“Hari Om,” said the woman on the other end of the telephone, from the Bihar School of Yoga (BSY). I was in the Bihar town of Munger, writing about gun smugglers in what has become the hub of illegal firearms and researching for this piece on yoga in the land of guns. I was hoping that they’d be helpful and eager to talk about their centre’s role in promoting the ancient Indian practice, and I’d get to meet some teachers and young folks practising it. It’s been only a few times I have been proven this wrong about something.
The alarm in the voice of the woman from the BSY’s reception was apparent even over our telephonic conversation. “I need to check with the authorities if someone can talk to you,” she said in fluent English. “Meanwhile, if you are in the city, you can visit our ashram for a spiritual event on New Year’s Day. Hundreds will assemble there to chant 108 rounds of Hanuman Chalisa (a Hindu devotional hymn),” she added. With nothing great to do on my birthday (January 1), I agreed.
After she took down my name and details, I asked her for her name so I could follow up on my conversation. “We aren’t allowed to give our names to outsiders. But don’t worry. When you call next, someone will have an answer,” she said, ending the conversation with another “Hari Om”. In hindsight, this should have been the first sign of the sort of day I was going to have while dealing with this highly secretive ashram. Binge-watching Wild Wild Country should have prepared me for this. But I wasn’t in Oregon. Munger is a quiet town—once an arsenal hub under the British and now known for its desi kattas (illegal homemade guns), cheap prototypes of pistols and AK-47s—from where guns are smuggled to several parts of South Asia.
Simultaneously, the colonial town has also gained fame for something totally antithetical to its ‘violent’ image: a centre of yoga. Set up by Swami Satyanand Saraswati in 1963 to impart 'yogic training to householders and sannyasins (religious ascetics who has renounced the world)' from all over the world, the Bihar School of Yoga has had its share of controversies—from charges of child abuse in Australia by its former spiritual leader Swami Akhandananda to allegations of not prioritising the welfare of survivors. Lately, though the centre has earned fame for being an abode of peace and for the mass following of its gurus: Swami Niranjanananda Saraswati and Swami Satyasangananda Saraswati. In 2004, India’s former president APJ Abdul Kalam named Munger as the City of Yoga.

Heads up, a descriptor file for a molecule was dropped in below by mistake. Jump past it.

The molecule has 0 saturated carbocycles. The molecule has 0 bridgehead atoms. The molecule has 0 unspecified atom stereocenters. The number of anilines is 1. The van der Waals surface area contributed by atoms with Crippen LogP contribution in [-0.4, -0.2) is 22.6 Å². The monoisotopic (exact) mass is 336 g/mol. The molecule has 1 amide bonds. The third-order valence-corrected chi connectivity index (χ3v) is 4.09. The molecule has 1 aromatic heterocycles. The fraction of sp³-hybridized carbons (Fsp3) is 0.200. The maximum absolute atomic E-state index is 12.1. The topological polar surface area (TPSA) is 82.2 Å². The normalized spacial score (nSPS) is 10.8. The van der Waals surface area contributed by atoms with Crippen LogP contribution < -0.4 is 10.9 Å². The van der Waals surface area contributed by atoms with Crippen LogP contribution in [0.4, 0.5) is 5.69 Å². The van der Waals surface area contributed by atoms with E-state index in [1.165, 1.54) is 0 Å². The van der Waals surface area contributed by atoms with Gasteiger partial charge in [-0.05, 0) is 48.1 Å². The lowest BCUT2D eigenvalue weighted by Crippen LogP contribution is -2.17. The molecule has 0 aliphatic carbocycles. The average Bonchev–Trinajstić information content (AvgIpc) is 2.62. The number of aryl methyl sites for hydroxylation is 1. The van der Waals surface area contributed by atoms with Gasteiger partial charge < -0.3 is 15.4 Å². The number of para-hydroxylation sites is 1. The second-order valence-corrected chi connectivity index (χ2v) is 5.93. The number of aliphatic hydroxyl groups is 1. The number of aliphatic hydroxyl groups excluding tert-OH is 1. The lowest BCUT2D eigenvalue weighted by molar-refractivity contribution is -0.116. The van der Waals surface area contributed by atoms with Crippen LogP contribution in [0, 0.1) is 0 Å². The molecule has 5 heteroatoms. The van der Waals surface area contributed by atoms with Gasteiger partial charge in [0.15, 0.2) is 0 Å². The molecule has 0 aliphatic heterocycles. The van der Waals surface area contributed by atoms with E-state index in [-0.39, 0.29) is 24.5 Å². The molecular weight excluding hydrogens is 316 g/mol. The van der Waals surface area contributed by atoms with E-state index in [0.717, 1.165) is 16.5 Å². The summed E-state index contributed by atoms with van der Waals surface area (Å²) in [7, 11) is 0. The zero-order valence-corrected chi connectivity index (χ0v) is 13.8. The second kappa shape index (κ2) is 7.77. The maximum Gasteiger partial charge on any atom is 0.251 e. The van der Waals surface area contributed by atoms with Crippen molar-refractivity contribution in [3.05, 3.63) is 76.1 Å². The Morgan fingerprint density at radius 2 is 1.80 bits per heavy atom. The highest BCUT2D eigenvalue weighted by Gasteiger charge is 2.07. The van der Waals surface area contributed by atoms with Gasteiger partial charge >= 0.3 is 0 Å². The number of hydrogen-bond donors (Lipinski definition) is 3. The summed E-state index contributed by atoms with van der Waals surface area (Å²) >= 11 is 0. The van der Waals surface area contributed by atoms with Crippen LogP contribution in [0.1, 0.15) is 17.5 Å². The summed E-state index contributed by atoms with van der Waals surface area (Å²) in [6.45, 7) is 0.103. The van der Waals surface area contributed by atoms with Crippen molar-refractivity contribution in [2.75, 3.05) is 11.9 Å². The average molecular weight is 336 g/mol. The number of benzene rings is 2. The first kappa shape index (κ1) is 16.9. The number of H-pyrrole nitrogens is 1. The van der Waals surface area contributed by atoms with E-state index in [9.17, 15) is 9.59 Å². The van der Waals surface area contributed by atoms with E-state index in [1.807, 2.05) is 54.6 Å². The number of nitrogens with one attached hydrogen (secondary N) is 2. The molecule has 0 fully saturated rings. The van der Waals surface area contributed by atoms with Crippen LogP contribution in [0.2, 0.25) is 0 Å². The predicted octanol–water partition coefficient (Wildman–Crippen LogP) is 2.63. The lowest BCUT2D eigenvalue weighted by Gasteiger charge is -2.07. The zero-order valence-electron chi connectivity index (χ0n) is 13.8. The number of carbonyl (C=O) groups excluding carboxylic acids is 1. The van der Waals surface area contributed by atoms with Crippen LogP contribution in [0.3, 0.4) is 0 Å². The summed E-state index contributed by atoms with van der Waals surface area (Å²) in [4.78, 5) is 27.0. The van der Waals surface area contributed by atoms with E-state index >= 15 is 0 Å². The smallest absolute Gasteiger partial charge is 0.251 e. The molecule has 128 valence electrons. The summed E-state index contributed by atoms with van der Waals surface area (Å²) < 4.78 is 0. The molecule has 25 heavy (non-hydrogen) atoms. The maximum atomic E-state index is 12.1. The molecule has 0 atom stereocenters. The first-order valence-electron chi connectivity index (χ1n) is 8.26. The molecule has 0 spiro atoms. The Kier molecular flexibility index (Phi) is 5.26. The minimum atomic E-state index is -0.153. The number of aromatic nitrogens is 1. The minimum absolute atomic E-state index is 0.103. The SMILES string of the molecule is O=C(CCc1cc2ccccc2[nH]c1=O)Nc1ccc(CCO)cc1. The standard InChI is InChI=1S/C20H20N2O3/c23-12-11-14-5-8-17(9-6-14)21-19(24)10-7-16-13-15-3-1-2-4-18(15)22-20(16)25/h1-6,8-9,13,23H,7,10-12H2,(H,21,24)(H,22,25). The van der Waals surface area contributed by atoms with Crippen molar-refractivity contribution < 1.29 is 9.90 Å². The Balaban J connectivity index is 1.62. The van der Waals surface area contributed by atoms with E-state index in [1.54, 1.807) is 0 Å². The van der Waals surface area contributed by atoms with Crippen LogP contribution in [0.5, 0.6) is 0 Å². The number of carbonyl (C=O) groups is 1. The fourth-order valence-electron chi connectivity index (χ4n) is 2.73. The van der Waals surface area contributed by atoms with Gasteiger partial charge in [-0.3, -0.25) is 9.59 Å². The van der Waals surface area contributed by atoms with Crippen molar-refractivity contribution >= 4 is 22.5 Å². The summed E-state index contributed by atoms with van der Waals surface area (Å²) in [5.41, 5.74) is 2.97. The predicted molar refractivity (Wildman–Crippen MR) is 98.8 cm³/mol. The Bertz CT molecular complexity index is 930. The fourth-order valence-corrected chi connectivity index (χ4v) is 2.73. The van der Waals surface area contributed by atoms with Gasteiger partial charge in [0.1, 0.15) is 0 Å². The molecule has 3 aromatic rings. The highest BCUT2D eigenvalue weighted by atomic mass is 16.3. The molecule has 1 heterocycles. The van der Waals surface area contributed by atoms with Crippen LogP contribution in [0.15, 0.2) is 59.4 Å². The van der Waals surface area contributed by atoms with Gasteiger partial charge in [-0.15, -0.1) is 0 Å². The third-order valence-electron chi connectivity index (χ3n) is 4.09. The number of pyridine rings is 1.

I hailed an autorickshaw, which took me through the lanes of the town and the historic Munger Fort near which the ashram is located. Ten minutes from the destination, the rickshaw driver pointed to an enormous 5-star hotel-like complex situated on the highest point in the town. “It’s for rich people. I have heard they don’t allow local residents inside regularly, because white men and women roam naked,” he said, laughing. I had gone there expecting a small yoga school. On getting closer, there was almost a kilometre-long queue to get to the ashram on the a day it throws open its door to everyone. Ignoring the blocked traffic, men and women, both young and old, waited patiently to take part in mantra (a word or sound repeated to aid concentration in meditation) recitation and to see their beloved spiritual gurus.
“Swami Niranjanananda is more than a god for me. If I can just get a glimpse of him, my day will be made,” said Surjeet Yadav, a shopkeeper in Munger. He began coming to the ashram after his son was diagnosed with blood cancer six years ago. “He is admitted (to a hospital) in Lucknow, but due to Guruji’s blessings, is recovering much better than before,” he told me. According to him, the spiritualism he had found here was better than the picnics most local residents go on on new year’s day. “Guruji ne humein to zero se hero bana diya (The teacher/guide has made me a hero from zero).”